A specification of any positioning device is its ability to stay at the same place for an extended period of time. The worst problems for stability are internal and external temperature changes. These temperature changes produce thermal expansion and generate motion of the payload. Although powering off the motor between moves greatly reduces the thermal load on the actuator, prolonged motion at high duty cycles can generate enough heat to cause trouble. All motorized actuators, even those using DC servo motors, face this problem.
Test procedure: The T-LA28A electronics are switched on but the motor is turned off. The set-up is left alone until the actuator, translation stage, and Mitutoyo Mini-Checker attain thermal equilibrium. Then (at t = 0 in the chart above) the maximum rated current is applied to the motor winding. This does not turn the motor but dissipates 3.4 watts of power inside the motor, causing its temperature to rise. The Mitutoyo is then read every 30 s until the position stabilizes. Then (at t = 30 in the chart below) the current to the motor is switched off and the gauge is read every 30 s until the position stabilizes again.
The chart shows a time constant of about 20 to 30 minutes and a maximum amplitude of 37 Ám. The position does not return to zero after cooling. This is likely due to creep of the lead-screw in the rotor thread and/or creep of the bearing holding the rotor. The temperature rise of the motor at full current is 75░C. Note that this is a worst-case scenario with full current applied continuously. During normal operation, temperature changes are much lower.
If the long-term stability of the unit is a concern (it may not be for many applications, especially closed loop systems), the unit should be turned on at least 20 minutes before using it and small motions with low duty cycles (<5%) should be used. Temperature effects should be kept in mind if larger movements or high duty cycles are required. If you repeat the same readings several times during an experiment and notice an increasing or decreasing trend in readings which you expect to be constant, consider the possibility of thermal effects.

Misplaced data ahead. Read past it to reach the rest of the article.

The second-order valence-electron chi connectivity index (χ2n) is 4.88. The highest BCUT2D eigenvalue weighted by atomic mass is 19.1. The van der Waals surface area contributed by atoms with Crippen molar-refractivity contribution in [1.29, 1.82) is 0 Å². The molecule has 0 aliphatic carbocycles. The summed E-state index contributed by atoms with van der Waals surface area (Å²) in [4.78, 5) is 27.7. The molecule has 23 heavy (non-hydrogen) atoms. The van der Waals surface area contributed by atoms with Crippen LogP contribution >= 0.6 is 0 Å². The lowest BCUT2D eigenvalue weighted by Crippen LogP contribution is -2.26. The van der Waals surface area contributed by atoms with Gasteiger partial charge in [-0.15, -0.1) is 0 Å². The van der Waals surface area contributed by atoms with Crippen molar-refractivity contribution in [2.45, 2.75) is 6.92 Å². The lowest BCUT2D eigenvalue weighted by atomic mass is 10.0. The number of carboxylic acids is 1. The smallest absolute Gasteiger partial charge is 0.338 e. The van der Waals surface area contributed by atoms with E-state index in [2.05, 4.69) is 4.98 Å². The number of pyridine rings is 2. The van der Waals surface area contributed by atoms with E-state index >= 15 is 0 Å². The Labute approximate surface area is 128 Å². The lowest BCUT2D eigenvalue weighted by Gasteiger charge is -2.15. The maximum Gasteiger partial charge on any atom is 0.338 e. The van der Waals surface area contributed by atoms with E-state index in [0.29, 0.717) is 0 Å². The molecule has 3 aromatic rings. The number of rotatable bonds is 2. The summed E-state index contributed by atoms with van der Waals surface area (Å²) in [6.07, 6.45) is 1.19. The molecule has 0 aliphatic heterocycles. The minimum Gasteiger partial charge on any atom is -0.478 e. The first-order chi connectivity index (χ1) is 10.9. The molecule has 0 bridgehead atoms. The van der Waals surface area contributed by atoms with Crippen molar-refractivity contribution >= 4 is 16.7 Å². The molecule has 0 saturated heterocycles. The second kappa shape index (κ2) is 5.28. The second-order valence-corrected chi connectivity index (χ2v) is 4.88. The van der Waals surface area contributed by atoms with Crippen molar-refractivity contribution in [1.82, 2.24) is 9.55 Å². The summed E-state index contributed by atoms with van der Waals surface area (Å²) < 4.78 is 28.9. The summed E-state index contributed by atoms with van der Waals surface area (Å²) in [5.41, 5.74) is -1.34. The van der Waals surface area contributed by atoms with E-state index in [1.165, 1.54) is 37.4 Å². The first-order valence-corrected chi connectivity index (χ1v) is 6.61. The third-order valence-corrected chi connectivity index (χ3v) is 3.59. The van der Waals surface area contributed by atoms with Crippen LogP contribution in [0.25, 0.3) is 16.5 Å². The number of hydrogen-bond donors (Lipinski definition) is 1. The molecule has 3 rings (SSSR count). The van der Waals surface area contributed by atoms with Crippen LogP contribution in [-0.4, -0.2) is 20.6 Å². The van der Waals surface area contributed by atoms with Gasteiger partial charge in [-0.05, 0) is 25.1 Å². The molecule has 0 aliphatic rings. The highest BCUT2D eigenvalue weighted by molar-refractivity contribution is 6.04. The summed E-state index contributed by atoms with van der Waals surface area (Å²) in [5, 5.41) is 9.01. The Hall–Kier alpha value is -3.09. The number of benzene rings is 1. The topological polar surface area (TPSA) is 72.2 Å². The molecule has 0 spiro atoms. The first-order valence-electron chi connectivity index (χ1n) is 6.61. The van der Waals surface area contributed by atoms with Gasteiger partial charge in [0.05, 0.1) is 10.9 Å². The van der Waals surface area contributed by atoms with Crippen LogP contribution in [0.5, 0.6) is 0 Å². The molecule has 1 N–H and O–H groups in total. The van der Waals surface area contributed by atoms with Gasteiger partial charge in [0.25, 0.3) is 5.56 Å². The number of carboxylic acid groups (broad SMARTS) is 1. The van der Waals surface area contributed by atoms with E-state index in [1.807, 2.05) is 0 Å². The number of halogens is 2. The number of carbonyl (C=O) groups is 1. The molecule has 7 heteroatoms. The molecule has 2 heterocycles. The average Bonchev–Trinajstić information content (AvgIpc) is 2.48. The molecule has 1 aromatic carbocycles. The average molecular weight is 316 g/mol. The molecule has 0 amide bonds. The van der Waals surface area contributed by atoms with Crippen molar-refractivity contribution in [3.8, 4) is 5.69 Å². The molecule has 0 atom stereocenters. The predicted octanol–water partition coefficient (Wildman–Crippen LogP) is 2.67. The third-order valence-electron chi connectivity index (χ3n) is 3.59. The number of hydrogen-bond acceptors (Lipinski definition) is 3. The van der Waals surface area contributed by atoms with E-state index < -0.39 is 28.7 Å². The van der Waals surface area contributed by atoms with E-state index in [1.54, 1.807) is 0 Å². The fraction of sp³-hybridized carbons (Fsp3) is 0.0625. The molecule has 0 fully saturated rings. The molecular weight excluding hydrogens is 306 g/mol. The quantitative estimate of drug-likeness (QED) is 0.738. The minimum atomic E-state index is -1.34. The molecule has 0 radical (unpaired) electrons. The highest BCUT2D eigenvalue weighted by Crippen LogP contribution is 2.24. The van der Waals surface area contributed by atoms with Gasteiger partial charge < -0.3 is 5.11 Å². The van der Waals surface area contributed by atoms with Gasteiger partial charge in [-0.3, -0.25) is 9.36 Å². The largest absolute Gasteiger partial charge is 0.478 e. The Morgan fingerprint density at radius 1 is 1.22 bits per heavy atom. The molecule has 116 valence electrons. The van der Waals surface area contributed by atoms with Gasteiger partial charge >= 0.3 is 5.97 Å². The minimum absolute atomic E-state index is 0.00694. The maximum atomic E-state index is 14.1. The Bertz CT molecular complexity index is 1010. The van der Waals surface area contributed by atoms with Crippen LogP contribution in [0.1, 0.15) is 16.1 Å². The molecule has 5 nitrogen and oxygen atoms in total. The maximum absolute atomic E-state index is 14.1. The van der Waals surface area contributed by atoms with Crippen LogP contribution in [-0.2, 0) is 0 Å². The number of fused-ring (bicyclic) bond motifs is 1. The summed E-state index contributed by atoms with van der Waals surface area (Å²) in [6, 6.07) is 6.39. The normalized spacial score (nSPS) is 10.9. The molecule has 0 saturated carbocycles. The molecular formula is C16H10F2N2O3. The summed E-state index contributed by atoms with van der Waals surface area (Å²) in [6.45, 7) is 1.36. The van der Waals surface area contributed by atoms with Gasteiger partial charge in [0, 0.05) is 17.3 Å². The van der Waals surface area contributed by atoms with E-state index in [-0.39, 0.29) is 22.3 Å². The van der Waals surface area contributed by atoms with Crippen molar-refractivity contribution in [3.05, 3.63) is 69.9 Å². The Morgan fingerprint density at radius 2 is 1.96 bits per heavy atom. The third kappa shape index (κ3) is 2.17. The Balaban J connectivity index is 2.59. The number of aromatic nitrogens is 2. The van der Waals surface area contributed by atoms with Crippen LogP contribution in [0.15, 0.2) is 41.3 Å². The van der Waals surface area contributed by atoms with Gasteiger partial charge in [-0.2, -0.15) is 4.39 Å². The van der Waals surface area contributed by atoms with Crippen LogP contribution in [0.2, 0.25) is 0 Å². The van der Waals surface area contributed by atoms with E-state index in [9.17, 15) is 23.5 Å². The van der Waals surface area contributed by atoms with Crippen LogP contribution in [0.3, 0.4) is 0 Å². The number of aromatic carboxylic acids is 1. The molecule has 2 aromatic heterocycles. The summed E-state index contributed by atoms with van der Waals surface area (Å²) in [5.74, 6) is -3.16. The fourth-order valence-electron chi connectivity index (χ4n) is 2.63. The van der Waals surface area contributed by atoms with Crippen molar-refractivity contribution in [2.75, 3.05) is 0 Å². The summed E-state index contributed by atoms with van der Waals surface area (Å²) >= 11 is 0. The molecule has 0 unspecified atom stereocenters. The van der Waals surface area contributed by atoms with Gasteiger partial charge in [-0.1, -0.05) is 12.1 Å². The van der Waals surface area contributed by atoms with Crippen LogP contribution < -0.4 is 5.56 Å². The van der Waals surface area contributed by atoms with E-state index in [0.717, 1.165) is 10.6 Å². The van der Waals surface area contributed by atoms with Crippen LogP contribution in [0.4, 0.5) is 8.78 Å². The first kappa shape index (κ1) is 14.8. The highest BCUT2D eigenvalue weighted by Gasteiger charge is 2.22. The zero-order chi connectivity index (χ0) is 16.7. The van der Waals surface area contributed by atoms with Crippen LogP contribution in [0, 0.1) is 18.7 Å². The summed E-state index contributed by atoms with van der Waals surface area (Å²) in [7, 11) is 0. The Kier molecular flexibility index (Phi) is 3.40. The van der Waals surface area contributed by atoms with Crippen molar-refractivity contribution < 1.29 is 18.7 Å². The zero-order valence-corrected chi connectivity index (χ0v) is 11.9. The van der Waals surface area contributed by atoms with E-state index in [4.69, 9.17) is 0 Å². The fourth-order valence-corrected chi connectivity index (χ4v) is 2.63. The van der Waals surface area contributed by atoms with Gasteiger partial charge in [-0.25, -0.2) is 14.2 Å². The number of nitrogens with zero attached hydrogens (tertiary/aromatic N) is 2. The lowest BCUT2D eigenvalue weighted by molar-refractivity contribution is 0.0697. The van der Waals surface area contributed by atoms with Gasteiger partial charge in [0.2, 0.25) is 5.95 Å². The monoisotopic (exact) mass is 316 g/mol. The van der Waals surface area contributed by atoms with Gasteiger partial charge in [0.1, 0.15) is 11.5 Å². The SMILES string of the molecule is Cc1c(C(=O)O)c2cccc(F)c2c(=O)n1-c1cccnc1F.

Because of friction, the device may not move at all when requested to move by one microstep. Requesting it to move another microstep may still yield no results. After a certain number of one microstep requests, the force will exceed the static friction and the motor will jump by the accumulated number of microsteps and then stick again. This phenomenon is called sticktion. It is very dependent on the load and on the state of the lead-screw. Most positioning devices face this problem to some degree. After taking up the backlash, T-Series devices in good condition with a small load will move on each microstep. At higher loads, which increase the lead-screw friction, they may jump every micron or so.
Test procedure: After taking up the backlash, a T-LA28A actuator is requested to move in one microstep (0.1 Ám) increments. The position is measured with an accuracy of +/-0.1 Ám. The test is done first with a small load of 5 N and then repeated with a load of 20 N.
Note that since the resolution of the gauge is 0.1 Ám, the same as the motion being measured, some of the apparent jumps are simply due to rounding error.
As discussed in the repeatability section, backlash is the deviation of the final position that results from reversing the direction of approach. However, for small movements, the backlash is more complicated than that.
Test procedure: Approaching from a large negative position, a T-LA28A actuator is requested to stop at 5 Ám. It is then requested to move back to 0 Ám and finally forward to 1.5 Ám. The actual position is measured and plotted as a function of the requested position.
In general the actual position of the device is not uniquely determined by the requested position but depends on the exact trajectory used to get there. For small motions involving a change of direction the repeatability may be said to go to the backlash level.
If you want to move your device by small amounts, for example to align an optical fibre on a diode laser, sticktion and backlash can become very annoying. Zaber T-Series devices have built-in anti-backlash and anti-sticktion routines that can be enabled to help solve this problem. They are disabled by default.
The anti-backlash mode does not affect motion in the positive direction (increasing absolute position). For negative motion, however, the device will overshoot the desired position by roughly 600 microsteps and return, approaching the requested position from below.
The anti-sticktion mode does not affect movements larger than 600 microsteps. For requested movements smaller than 600 microsteps, the device will first position itself 600 microsteps below the requested position and then approach the requested position as usual. Care must be taken in certain situations. For example, when aligning an optical fibre to a laser at a distance less than 600 microsteps, the fibre may collide with the laser if the direction of travel of the positioning system is not chosen wisely.